It used to be that newspapers received all kinds of letters that we never printed.

The writers would make personal charges about elected officials and members of the local business community. They would make claims about the fluoridation of the water system and communist infiltration of the schools. They would outline how this religion is superior to that religion, or preach that abortion is murder. They would swear.

We never printed any of those letters.

We never printed them because at that time newspapers, and radio and TV stations played the role of gatekeepers. They decided what was “fit to print” as The New York Times motto says. They decided what was appropriate for the readers, for the people, to see.

The biggest arbiter of what we deemed “fit to print” was accuracy. If something was indisputably and factually false, no reputable newspaper would publish it. The other big arbiters were taste and civility. So, you couldn’t threaten your neighbors in the newspaper and you couldn’t tell off-color jokes or stories. Heck, for a long time you couldn’t even use poor grammar. 

You can say it wasn’t all roses back then. And the newspapers sometimes got it wrong in deciding what to publish and what not to publish. 

There is no doubt that in recent decades many conservatives, and the Republican Party in general, have obsessed about the “liberal media” and “Eastern elites” deciding what is good and true enough for everyone to read. But there were always alternative print publications. And for the last 30 years, there have also been alternative electronic media with the rise of Fox News and AM talk radio.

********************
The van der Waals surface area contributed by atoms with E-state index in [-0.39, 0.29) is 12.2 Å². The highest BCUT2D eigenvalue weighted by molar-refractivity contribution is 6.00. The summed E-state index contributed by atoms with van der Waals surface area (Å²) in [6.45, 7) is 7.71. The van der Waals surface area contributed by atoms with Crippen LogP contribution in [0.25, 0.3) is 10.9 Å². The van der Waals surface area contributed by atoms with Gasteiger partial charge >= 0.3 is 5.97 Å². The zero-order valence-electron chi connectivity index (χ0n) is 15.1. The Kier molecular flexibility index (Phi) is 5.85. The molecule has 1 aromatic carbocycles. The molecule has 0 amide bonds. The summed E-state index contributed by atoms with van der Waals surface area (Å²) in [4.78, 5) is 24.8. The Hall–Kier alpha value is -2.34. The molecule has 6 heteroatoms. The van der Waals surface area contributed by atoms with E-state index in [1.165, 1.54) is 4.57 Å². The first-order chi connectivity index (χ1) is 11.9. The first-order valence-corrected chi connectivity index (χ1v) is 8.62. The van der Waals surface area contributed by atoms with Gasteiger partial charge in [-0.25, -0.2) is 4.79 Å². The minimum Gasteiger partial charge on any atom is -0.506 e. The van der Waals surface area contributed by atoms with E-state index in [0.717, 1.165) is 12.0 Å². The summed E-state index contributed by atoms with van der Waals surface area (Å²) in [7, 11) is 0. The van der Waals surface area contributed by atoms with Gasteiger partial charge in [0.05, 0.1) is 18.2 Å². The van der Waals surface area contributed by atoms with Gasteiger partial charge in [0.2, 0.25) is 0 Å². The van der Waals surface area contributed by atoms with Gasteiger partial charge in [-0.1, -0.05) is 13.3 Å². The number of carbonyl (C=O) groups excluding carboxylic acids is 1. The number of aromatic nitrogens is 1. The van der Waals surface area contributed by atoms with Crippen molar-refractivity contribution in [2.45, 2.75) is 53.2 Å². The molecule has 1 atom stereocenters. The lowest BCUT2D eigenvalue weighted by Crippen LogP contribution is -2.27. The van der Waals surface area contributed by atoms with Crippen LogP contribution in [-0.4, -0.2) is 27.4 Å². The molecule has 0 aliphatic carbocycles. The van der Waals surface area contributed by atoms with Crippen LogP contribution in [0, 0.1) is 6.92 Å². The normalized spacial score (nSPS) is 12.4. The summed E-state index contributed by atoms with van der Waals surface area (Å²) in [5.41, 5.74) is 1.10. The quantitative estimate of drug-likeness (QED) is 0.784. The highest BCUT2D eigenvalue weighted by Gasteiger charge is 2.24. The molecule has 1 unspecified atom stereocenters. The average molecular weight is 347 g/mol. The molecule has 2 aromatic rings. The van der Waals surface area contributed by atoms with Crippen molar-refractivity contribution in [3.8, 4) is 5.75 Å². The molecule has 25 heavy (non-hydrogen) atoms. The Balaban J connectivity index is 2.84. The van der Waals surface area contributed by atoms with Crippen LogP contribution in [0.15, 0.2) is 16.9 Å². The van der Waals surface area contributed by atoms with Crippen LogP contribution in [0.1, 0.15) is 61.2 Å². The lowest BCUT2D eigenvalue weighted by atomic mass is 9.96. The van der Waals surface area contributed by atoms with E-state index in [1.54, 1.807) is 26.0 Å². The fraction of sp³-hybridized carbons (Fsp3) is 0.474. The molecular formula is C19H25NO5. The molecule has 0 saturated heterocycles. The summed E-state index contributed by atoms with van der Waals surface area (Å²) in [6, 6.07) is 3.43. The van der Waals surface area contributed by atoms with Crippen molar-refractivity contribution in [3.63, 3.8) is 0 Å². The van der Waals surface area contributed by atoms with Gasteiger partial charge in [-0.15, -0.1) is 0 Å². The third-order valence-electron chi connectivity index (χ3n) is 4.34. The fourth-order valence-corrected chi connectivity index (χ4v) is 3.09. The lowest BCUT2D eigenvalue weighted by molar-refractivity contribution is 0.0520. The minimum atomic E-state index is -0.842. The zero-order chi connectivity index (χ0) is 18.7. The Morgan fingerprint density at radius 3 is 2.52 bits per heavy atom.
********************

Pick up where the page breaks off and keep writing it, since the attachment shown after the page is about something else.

But whoever the gatekeepers are — the press, the TV networks, the political party (as in China), the Church (as in Rome) — they are going to make judgments about what is appropriate to be distributed to the mass audience. And not everyone will agree with those decisions.

That is not what’s going on with social media today. 

Social media, and Facebook in particular, has grown to be the biggest publisher, in some ways the only publisher, in the world that matters. And Facebook is no gatekeeper. In fact, Facebook is just the opposite.

Over the past few months, we’ve had a steady stream of leaks from inside the media behemoth showing exactly what it (along with its all-powerful CEO Mark Zuckerberg), value. And it values power and money.

All the algorithms that govern what Facebook distributes to us every day — what it sends to our news feeds — are created to reward controversy and division, and conversely, to penalize harmony and consensus. 

In a way, Facebook is just the latest manifestation of the age-old tabloid newspaper aphorism, “If it bleeds, it ledes.” Except in the old days, if you didn’t like this scandal sheet, you could always switch to another one that perhaps focused less on controversy. Or in recent decades, go to another type of media altogether. And while metropolitan tabloids have always tended toward sensationalism, community papers have usually reflected a gentler standard that prevailed in small places where people know their neighbors personally.

Nowadays, however, newspapers, TV and radio — all forms of communication, really — must sell their wares on Facebook or else be invisible to large chunks of the audience.

This is so even for a small publication like The New Bedford Light, and even for a local writer like myself, whose maximum geographic readership might have a ceiling of the 200,000 or so people who live in Greater New Bedford. 

Facebook amplifies my potential readership — not only by the 1,000 or so followers I have on my personal page, but by the thousands more who come to The Light’s website through its social media accounts, including Twitter. Facebook allows my columns to be shared, and shared again, including to other media outlets that link to The Light’s content from their websites and social media. (The Light, by the way, allows comments on its social media accounts but removes those flagged as blatantly false, defamatory or obscene.)

But unlike in the old days — and by old days I’m talking about 10 or 15 years ago — my editors and I are no longer in complete control of what we publish about my column, or any news stories I might write for that matter.